I was wondering if anyone can help me understand how this circuit works.


I understand covering the photo conductors increases it's resistance but I'm not sure how the transistors come into play. This is a bidirectional motor and it is activated when I cover one of the photo conductors

Thanks in advance!


1 Answer 1


The reason for the transistors is that the photo-resistors can't provide enough current to drive the motor. The transistors act as an amplifier of the small signal from the photo-resistors to make the signal large enough to power the motor directly.

These are darlington transistors, which will start to turn on when the voltage between the base (connected to the the photo-resistors) and the emitter (connected to the motor) reaches about 1.4V. They have very high gain, so only a very small current at the base is required to give a large current flowing from the collector to the emitter.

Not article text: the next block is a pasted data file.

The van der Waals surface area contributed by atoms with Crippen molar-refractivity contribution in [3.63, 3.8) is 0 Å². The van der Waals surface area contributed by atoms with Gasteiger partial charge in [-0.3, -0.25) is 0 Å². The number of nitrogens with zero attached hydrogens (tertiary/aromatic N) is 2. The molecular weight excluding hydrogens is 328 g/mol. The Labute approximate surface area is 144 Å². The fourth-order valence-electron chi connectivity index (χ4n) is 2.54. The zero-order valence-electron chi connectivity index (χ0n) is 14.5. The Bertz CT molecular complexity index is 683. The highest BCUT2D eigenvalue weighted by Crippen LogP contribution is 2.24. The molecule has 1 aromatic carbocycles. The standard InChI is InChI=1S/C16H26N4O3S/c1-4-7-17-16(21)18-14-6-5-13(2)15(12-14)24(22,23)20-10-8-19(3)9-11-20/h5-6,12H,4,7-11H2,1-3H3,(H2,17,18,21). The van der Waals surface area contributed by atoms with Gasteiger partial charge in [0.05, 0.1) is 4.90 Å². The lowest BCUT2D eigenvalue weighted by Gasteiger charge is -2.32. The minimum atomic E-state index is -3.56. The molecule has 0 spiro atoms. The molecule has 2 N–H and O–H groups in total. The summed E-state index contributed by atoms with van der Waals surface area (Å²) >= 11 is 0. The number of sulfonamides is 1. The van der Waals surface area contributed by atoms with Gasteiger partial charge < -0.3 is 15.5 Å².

when both photo-resistors are at the same light level, the voltage between them is close to the middle the +5(VCC) and -5V(VEE) rails (zero volts). The emitters (connected together and connected to the motor) are also at zero volts, as they are connected through the motor to the ground (0V). In this state, there is no voltage between base and emitter to begin to turn on either of the transistors.

When you cover one of the photo-resistors (say R2), the voltage at the junction of the two resistors moves towards the other rail (so if you cover R2, it's resistance increases, and the voltage at the junction between R2 and R3 moves towards the -5V rail.

Once this voltage moves below -1.4V, Q2 begins to turn on. Only a very small current at the base of Q2 is required to have the emitter of Q2 draw a large current from the collector. The transistor will draw as much current as needed from the collector to keep the voltage at the emitter 1.4V above the base, so as you reduce the light at R2, you lower the voltage at the base of Q2 which results in Q2 drawing more current from the -5V rail to keep the emitter at 1.4V above the base. This results in the motor turning faster.

Exactly the reverse happens when you cover R3. Now the voltage at the base of Q3 (and Q2) increases, and Q3 begins to draw current from the +5V rail to turn the motor in the opposite direction.


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